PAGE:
In most cases, the increased load on the support hand when the support hand grips the part of the rifle closer to the shooter's torso usually is less significant compared to leverage gain and less arm weight that has to be held up by muscle power compared to when the support hand grips the part of the rifle more far from the shooter's torso. For this reason, support hand grabbing the part of the rifle that is closer to the shooter's torso has better stability and sustainability. This is the reason many shooter tend to bring the support hand closer to the body and rotate the torso to get the support hand side shoulder even more closer to the support hand when they are very fatigued while holding up a rifle in horizontal position. This is also the reason why the shooting posture with support hand close to the shoulder is often seen utilized in Olympic style rifle shooting when the shooter is standing. However, support hand grabbing the part of the rifle that is close to the shooter's torso requires increased effort for direction change of the rifle. It takes more effort to keep the rifle in same position in relation to the upper body shooting platform when the whole platform is rotated either horizontal or vertical. The support hand grabbing the part of the rifle close to the front end of the rifle as possible has the opposite effect. Quick direction change control if the rifle is easier. This is the reason why the style of rifle positioning and contact is mostly seen in close range combat training scenarios with multiple target for the shooter to traverse the direction of aim to. But, the posture cause fast and increased fatigue, making it not so practical to maintain for a long time.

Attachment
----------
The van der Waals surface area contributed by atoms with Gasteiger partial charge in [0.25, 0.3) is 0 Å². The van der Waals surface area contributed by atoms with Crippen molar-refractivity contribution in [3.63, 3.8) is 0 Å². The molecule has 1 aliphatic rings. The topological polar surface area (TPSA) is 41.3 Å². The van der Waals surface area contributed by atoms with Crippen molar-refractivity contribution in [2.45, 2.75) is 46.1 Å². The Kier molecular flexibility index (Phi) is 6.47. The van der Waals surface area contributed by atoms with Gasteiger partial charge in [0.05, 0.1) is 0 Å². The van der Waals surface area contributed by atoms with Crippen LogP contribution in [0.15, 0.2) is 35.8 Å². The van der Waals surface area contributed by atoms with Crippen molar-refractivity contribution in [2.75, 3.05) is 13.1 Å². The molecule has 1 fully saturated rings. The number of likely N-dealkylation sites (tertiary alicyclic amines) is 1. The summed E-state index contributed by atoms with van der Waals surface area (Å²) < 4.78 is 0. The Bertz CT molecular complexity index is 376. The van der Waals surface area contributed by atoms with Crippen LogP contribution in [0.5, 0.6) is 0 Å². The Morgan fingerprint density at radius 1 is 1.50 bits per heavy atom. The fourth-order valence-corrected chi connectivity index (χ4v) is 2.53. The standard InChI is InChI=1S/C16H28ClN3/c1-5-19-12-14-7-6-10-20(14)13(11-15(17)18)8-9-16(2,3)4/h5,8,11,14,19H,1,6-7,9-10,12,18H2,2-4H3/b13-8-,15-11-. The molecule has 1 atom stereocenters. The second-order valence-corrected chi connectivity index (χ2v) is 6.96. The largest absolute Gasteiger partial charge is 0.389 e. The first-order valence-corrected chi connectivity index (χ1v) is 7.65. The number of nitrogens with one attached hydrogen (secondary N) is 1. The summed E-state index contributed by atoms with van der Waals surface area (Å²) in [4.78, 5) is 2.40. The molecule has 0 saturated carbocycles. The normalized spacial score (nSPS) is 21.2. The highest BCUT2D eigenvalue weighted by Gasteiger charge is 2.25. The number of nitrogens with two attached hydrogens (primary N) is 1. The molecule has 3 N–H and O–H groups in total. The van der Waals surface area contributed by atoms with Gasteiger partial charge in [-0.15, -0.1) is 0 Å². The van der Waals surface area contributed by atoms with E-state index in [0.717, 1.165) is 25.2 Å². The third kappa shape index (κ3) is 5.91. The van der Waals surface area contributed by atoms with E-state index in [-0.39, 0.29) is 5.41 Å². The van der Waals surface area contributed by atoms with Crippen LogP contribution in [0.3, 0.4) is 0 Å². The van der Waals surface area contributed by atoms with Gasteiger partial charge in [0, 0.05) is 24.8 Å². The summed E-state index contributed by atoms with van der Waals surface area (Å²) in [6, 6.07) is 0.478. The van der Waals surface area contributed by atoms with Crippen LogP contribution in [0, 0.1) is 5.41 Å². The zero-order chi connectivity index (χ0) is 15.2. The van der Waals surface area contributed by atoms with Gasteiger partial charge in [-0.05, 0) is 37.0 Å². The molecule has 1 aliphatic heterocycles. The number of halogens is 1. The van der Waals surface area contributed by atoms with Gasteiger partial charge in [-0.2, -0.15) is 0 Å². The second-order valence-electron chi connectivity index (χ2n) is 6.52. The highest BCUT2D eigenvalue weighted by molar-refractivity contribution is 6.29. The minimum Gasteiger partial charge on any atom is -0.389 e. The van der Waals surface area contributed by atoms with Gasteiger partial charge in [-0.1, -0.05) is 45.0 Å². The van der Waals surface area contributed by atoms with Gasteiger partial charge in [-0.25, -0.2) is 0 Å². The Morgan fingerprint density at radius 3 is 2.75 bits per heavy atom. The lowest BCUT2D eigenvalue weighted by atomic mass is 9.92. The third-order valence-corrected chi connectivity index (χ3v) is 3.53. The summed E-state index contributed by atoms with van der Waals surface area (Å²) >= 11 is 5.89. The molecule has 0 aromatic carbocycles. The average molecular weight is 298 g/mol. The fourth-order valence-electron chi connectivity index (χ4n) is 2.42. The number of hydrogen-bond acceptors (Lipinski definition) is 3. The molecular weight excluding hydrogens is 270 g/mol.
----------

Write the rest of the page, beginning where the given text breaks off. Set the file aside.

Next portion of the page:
The individual operator needs to understand this characteristics, and decide what the optimum balance is for that particular operator. The operator can then decide make the support hand grab the part of the rifle that has distance from the torso, or from the front end of the rifle, that corresponds to that balance point. The placement of rifle's shoulder contact area also affects recoil management. The shooter's upper body will generally rotate with the center of the torso as the center of the rotation. Objects will have least resistance to rotational moment generated when force is applied at the part of the object that is most far from the center of mass. With the rifle's rear contact with the shoulder being the major recoil transfer point, closer the contact area gets to the center of the torso, it will create less torque that can disrupt shooting posture. However, the degree that contact point can be close to the center of the torso will be limited by other conditions the positioning of the rifle on the shooter's body has to meet. 1.3 Shooting platform and posture: Management of stability, recoil, and mobility. -Shooting Posture, position and contact. Purpose of Shooting posture is to set the body and the gun in a certain manner to facilitate effective shooting while meeting operational requirements. Those operational requirements include managing stability, recoil, and mobility. To what degree stability and mobility is required changes according to situation. and there are situations where the ability to manage some of those needs to be increased at the cost of sacrificing ability to control others. 1.3.1. Aim tracking To aim a gun in a certain direction with best stability and sustainably there will be a certain manner of posture and gun positioning in regards to the shooter's body and the gun. For security operations, the manner of posture and gun positioning also must meet certain requirements of the operation. That in a consistent form will be called a shooting platform. For directional adjustment of aim, the shooting platform changing direction as a whole would be optimal. However, since the shooter has to move the shooter's body in order to make direction change, the shooter needs to make a choice regarding what part of the body to move, and in what manner. It's harder to make very fine adjustments by moving the entire shooting platform(entire body) quickly. If the shooter has unlimited time to hit a target, then the shooter can adjust the entire body to make to make the entire shooting platform placed in the best matter for that particular target. However, for security operations, that is unlikely to be the case. The target exposure time and time window of opportunity to shoot is likely to be limited. Upon determination to shoot, the shooter will orient the SRL of the gun toward the target. As the SRL approaches the SAP zone, the shooter will transition from ready posture to forming a shooting platform. The forming of the shooting platform will be completed while the gun's SIP is being stabilized in the SAP zone. SIP will be tracking the SAP. -Shooting platform supported by shooter's leg, such as standing or kneeling posture. When directional change in aim is required for aim tracking, the whole upper body part of the shooting platform being maintained as much as possible while being rotating horizontally or tilting up or down would be better than turning the whole body, if the traverse of direction change does not exceed the upper body's stable and uninterrupted motion range, since the lower body that supports the upper body moving would mean the upper body's stability will be reduced. When that upper body motion range is exceeded, the whole platform may need to turn. If the direction change needed for adjustment is too small for delicate movement of upper body shooting platform movement to track quickly enough, the shooter may choose to move the gun and the arm in relation to the rest of the upper body shooting platform in a degree small enough to not have a significant disrupting effect on the shooting platform then adjust the body around the gun with the aiming device that is tracking the aim to form an adjusted shooting platform. This may be a continuous process. Shooter may also need to move the arm and the gun in relation to the rest of the upper body shooting platform if the upper body movement is restricted, and it is